Use of our products and what do they do?

Pencil Grips - Why would a child need a pencil grip? A child might need a pencil grip in order to assist him in grasping the pencil correctly and in order to adjust his grip into a more correct position.

So why do children grasp their pencils incorrectly, and what exactly is the correct way to hold a pencil?

Some background information…A child should begin to grasp his pencil using the correct pencil grip from about the age of four years, and should have a consistently good pencil grasp by around five years of age. The child should also begin to show a preferred or dominant hand at this age as well. Before this age, the toddler or preschooler would first use a fisted grip and then might later use a fisted grip with the index finger pointing down the pencil shaft. At this age, it would therefore be important for them to use chunky waxy crayons or thick pencils such as the Lyra Groove Triple 1 Preschooler Tripod Coloured Pencils. Using thick triangular pencils of this nature can assist immensely providing the appropriate sensory feedback for the child to develop the correct pencil grip. It is also most important that the child’s intrinsic hand muscles are strong, as weak hand and finger muscles make it really difficult for the child to develop a correct grasp. Activities that can assist in strengthening hands and fingers include mixing, moulding, and shaping playdough. The Giotto Be-Bè Playdough Machine offers a load of fun ways to strengthen little hand muscles! Mixing, squeezing, and shaping Playdough can also go a long way to strengthening hands and fingers. Using Syringes, playdough Cookie Stampers, and other resisted activity tools can also be of value. Children can also have fun mixing and moulding Giotto Patplume Modelling Dough, the revolutionary, soft, pliable dough that never dries out! Take two small pieces of Patplume dough and mix them together using your fingertips. Create a whole spectrum of amazing colours using the ten different shades of Patplume dough. Mould the dough to create 3-D shapes. This amazing soft dough can be used to colour in a picture by pressing the Patplume dough onto the page. The child can drag the Patplume dough across the page by pressing his finger down onto the dough and pushing it across the paper. This is a novel way to colour in, and the dough doesn’t dry out. (This means that you could even scrape it off and use it again! Not that you would want to scrap a beautiful creation!)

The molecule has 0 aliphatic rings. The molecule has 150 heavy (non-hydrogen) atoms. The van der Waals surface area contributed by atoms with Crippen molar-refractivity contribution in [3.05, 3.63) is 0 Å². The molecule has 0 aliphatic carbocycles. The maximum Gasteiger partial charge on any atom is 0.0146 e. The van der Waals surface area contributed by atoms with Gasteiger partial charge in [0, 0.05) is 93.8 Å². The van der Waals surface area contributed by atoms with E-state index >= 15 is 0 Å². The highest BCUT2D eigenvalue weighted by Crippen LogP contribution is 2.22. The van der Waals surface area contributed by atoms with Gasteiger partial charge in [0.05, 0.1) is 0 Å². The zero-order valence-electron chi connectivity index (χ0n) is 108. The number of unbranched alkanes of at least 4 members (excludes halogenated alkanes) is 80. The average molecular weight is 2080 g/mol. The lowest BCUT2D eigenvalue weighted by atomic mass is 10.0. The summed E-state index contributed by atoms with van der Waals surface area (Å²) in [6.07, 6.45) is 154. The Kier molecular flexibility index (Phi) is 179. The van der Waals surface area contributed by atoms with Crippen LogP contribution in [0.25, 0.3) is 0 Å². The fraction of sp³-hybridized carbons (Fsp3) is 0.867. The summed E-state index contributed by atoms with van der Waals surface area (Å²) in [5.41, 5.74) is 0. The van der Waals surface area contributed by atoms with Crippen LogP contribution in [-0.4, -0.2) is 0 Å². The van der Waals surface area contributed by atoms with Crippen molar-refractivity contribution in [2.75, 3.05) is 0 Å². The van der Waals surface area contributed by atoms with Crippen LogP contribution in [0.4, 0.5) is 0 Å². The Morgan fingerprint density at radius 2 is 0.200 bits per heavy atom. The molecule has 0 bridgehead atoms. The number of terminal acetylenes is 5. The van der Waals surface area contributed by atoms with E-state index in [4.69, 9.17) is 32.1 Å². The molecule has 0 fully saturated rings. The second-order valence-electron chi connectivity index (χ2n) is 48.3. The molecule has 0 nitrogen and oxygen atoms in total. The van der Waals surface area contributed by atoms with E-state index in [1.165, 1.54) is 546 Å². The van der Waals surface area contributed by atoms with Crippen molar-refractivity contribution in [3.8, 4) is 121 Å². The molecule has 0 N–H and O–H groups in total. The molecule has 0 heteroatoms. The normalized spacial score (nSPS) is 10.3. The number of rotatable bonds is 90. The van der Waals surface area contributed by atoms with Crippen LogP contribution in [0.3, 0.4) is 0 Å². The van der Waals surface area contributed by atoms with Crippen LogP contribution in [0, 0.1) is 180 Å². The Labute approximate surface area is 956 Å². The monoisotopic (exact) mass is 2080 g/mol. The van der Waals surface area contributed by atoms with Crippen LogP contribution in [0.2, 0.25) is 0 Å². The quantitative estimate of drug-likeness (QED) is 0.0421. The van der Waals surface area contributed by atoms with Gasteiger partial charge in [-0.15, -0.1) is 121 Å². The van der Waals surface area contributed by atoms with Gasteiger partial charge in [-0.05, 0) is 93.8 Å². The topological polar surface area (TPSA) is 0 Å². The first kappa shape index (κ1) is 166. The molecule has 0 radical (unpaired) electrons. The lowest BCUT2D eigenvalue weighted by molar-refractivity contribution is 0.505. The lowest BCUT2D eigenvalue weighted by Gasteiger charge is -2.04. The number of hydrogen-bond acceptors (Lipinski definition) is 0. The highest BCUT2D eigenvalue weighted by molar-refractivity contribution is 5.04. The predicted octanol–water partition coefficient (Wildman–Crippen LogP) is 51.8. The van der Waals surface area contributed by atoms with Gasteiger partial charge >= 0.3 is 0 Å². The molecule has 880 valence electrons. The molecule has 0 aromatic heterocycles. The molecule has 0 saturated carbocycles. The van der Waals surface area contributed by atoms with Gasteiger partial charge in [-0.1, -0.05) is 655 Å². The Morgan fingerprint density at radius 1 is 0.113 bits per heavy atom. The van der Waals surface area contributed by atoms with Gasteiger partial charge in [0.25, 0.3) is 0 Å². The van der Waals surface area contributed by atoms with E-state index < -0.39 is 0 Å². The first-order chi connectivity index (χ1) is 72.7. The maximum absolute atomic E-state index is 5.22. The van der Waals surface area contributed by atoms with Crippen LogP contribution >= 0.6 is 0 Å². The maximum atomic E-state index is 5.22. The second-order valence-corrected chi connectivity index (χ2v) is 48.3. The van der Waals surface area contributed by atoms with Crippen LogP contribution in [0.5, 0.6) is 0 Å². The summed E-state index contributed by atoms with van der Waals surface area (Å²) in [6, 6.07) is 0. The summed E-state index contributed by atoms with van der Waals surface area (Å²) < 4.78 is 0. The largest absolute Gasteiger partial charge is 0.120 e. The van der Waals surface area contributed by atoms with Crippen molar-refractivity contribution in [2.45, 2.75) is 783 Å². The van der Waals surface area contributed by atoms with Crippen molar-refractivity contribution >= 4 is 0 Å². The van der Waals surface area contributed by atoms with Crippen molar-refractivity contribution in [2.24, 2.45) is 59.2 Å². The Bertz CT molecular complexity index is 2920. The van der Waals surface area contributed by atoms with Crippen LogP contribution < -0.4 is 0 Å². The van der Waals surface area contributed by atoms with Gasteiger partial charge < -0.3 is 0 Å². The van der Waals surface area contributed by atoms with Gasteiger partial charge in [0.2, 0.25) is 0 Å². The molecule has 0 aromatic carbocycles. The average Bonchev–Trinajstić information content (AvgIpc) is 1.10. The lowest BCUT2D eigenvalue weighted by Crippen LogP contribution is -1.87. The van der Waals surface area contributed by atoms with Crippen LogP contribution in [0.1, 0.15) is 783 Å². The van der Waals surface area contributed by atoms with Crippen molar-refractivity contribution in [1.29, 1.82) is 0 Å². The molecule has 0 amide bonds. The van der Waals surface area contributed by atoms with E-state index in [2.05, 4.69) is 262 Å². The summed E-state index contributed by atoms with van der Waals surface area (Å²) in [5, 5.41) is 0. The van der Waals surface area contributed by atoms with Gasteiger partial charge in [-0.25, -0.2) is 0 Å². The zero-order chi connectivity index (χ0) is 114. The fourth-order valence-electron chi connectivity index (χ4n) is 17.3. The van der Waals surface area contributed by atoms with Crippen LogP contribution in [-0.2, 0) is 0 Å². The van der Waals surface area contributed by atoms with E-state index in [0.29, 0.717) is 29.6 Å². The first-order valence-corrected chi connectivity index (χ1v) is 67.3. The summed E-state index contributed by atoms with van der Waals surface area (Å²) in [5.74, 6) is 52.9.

Strengthening of the thumb, middle, and index fingers, is particularly important for developing a good pencil grasp. So too, is the development of good neck, trunk, and shoulder control, but that’s a topic for another day. So what can you do to develop the strength in these “pinchy fingers”? Peeling off tiny stickers to make Mosaic Pictures, and holding and rubbing a coin to scratch Magic Pictures are great ways of developing strength in these fingers. As strength is developed, the muscles forming the arch between the thumb and index fingers are developed. Being able to keep this arch space open while grasping a pencil is one of the key features of a well-development tripod pencil grip. The pencil should be held between the thumb, index, and middle fingers (a tripod grasp) and the ring finger can also be involved to in a quadrupod pencil grasp. When the webspace between the thumb and index finger is held open – meaning that there is a space between the pencil and this arch - there is dynamic flexibility in the pencil grasp, and the child is better able to manoeuver and manipulate the pencil as he makes tiny circular scribbles, carefully colours in tiny spaces, or accurately forms letters in cursive script.